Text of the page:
Imee: “Sponge Cities” Are The Way To Go In Storm Water Control
Senator Imee Marcos said the government must explore the concept of “sponge cities” to mitigate damage from typhoons of unpredictable intensity due to climate change.
Marcos filed Senate Resolution 573 on Wednesday to develop the application of this concept while investigating the alleged “man-made disaster” caused by Typhoon Ulysses.
“The goal of the Senate inquiry is to find solutions, not people to blame. Let’s lay off pointing a finger at each other and instead point in the direction the country should go,” Marcos stressed.
“Beyond rescue and relief distribution, which are but coping mechanisms, we need long-term planning for better disaster mitigation ASAP,” Marcos said.
“We need to do more than just dredge rivers and lakes, which will only keep water inland. Storm water from the highlands must be better absorbed by rural and urban landscapes or find its way to the sea,” Marcos added.
The creation of “sponge cities” is a storm water management strategy that has succeeded in controlling flash floods in China and India.
The strategy involves a network of water infrastructure, from catchment areas to water treatment facilities, aimed not only at flood control but also rainharvesting for drinking water and non-potable uses like urban sanitation.
Permeable paving for roads and sidewalks, made with porous materials or by spacing non-porous surfaces, will allow cities to absorb more rainwater, Marcos said.
“It restores natural flood control where urbanization continues to expand and cover up open ground with more concrete and asphalt, Marcos explained.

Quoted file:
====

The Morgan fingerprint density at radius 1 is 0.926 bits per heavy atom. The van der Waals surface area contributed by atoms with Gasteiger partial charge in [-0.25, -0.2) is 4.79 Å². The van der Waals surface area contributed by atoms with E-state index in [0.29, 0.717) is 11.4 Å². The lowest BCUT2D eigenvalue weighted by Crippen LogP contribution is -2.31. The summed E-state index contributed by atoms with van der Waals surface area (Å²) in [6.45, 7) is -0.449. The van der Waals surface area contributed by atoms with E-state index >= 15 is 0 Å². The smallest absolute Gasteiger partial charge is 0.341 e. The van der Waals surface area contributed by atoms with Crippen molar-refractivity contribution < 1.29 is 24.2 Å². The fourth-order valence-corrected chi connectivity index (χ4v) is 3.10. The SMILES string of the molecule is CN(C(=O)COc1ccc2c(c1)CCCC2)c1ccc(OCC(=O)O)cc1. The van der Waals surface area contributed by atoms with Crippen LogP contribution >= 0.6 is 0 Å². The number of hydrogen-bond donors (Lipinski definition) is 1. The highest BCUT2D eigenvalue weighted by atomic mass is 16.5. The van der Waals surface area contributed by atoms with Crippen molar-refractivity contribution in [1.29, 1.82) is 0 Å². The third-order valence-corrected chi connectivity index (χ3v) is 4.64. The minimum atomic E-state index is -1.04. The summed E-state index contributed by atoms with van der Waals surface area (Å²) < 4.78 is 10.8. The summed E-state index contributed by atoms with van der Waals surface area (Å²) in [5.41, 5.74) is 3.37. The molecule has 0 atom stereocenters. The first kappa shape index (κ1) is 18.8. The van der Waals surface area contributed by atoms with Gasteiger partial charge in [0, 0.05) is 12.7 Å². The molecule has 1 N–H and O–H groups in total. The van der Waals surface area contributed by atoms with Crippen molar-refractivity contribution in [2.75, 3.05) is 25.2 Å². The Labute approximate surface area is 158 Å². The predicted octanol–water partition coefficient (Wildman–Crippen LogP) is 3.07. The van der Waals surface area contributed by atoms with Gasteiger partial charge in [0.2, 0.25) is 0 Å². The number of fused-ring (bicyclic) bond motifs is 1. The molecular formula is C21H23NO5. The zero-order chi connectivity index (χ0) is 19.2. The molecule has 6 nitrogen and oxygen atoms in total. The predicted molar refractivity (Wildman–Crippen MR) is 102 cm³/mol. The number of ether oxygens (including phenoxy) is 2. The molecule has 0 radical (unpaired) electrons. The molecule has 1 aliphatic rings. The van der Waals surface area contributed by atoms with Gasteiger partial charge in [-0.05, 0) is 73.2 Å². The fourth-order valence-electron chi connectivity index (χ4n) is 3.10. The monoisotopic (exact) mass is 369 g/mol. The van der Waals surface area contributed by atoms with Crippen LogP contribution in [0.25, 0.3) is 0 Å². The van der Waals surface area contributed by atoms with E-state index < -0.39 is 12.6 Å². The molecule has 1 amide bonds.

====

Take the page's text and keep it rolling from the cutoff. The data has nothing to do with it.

Excess storm water is directed towards the sea through unified drainage systems, floodways and spillways that prevent riverbanks from breaking and lakes from overflowing, Marcos added.
“The Philippines already had the beginnings of a sponge city master plan way back in the 70’s. The most crucial part of the flood control project at the time, the Parañaque Spillway, was supposed to drain water in Laguna Lake towards Manila Bay but was discontinued in the 80’s and remains a dream,” Marcos said.
Marcos cited that architect and urban planner Felino Palafox Jr., who was the project’s senior planner, had already warned back then that a “do-nothing scenario” would have catastrophic consequences.
“Let’s also boost our first line of defense against storm waters through serious reforestation in long-denuded watershed areas and the upgrade of decades-old dams,” Marcos added.
“Maynilad’s recent water interruptions due to highly turbid water are a sign that water treatment systems also need improvement to cope with climate change,” Marcos also said.